Imagine this for your daily routine.

Open the curtains. Close the curtains. Turn on the tape. Listen. Turn off the tape. Make "piss" coffee. Tell no one. Open the curtains. Hear a murder. Accidentally become involved with shady individuals. Close the curtains. Go home.

If that daily routine appeals to you then we may "know a guy who knows a guy" who has a job. If that doesn't your idea of a "good day", then maybe the film version will. Introducing: the perfectly paced political espionage Scribe (La mécanique de l'ombre). It weaves a tale of murder, puzzle pieces, and a double-cross into a narrative that John Le Carre would be proud of. There are no set-pieces here; instead the thoroughly entertaining plot relies on strong performances, a familiar political decision (resolving a hostage situation), and snappy dialogue where no sentence feels wasted.

The film centres around Duval (played brilliantly by François Cluzet), an accountant with a drinking problem whose addiction gets the worst of him. Attempting to get his life back on track, Duval needs a job or what he refers to as a "framework". It's this need that gets exploited when he's approached for a role at a security firm that reluctantly drags Duval into the world of political espionage.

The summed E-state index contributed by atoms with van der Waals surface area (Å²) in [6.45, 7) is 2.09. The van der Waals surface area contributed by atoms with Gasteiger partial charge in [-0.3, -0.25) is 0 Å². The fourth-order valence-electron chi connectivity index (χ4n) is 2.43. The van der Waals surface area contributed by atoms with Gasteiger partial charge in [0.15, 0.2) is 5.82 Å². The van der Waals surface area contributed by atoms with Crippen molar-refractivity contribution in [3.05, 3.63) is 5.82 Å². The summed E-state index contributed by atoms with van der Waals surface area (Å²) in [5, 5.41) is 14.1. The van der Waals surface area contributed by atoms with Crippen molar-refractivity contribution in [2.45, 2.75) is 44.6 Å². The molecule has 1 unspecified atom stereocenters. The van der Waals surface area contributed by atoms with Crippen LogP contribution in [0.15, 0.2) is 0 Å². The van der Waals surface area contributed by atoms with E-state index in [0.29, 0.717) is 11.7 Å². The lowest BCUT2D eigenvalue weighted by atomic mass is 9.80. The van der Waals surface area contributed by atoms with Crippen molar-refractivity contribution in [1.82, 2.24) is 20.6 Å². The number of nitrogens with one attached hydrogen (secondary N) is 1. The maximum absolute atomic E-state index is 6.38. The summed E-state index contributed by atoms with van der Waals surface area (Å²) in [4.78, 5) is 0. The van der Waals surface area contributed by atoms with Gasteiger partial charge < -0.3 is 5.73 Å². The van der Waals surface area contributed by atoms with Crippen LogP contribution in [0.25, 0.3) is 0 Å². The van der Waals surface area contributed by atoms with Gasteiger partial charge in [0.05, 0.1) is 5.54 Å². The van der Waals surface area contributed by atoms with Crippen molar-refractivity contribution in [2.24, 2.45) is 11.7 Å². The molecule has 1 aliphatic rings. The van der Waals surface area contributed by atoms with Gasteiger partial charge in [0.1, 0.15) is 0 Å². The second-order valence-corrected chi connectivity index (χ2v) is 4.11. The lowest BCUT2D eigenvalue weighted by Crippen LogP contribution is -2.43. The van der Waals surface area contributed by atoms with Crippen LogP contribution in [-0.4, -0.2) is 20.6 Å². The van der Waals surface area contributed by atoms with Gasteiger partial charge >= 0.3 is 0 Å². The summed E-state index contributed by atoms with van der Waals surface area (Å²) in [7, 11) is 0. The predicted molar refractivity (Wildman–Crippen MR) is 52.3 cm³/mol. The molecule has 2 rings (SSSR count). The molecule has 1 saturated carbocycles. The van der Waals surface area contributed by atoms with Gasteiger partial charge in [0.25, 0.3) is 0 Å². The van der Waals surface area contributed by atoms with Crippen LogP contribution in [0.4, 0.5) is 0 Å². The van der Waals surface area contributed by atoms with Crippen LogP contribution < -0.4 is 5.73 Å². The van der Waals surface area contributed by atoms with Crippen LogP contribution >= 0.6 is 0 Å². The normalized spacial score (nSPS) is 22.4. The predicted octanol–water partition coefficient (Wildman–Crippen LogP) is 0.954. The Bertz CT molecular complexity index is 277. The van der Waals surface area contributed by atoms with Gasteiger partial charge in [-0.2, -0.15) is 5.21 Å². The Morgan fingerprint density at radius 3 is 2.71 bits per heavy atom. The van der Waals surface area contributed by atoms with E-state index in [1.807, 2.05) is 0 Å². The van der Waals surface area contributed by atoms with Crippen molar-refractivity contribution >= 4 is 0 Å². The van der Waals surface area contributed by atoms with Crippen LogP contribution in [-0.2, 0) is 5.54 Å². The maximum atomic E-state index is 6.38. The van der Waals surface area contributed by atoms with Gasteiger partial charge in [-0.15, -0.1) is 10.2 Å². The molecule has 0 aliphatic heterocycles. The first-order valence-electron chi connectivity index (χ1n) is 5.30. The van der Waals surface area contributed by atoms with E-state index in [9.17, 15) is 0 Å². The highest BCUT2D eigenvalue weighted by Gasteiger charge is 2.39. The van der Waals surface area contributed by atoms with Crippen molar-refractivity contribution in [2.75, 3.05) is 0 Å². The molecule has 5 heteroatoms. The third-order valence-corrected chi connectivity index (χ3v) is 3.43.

The Scribe

Working as a transcriber for tapped phones, Duval works mechanically, barely registering what he's hearing until a tape appears to be an audio capture of a murder. It's only then that the ball of string starts to unravel. Can he stay quiet as requested by his mysterious employer or will his internal trauma cause him to reach out to those he holds closest? It's then that the film kicks into gear as his personal life is dragged into his now dangerous work life.

If you prefer your spy films less Mission Impossible and more Tinker Tailor Soldier Spy, then Scribe will suit your film palette like a 3 star Michelin Star Meal.

Scribe, directed by Thomas Kruithof, premiered on Thursday 6 October at the 2016 BFI London Film Festival. Go here to learn more.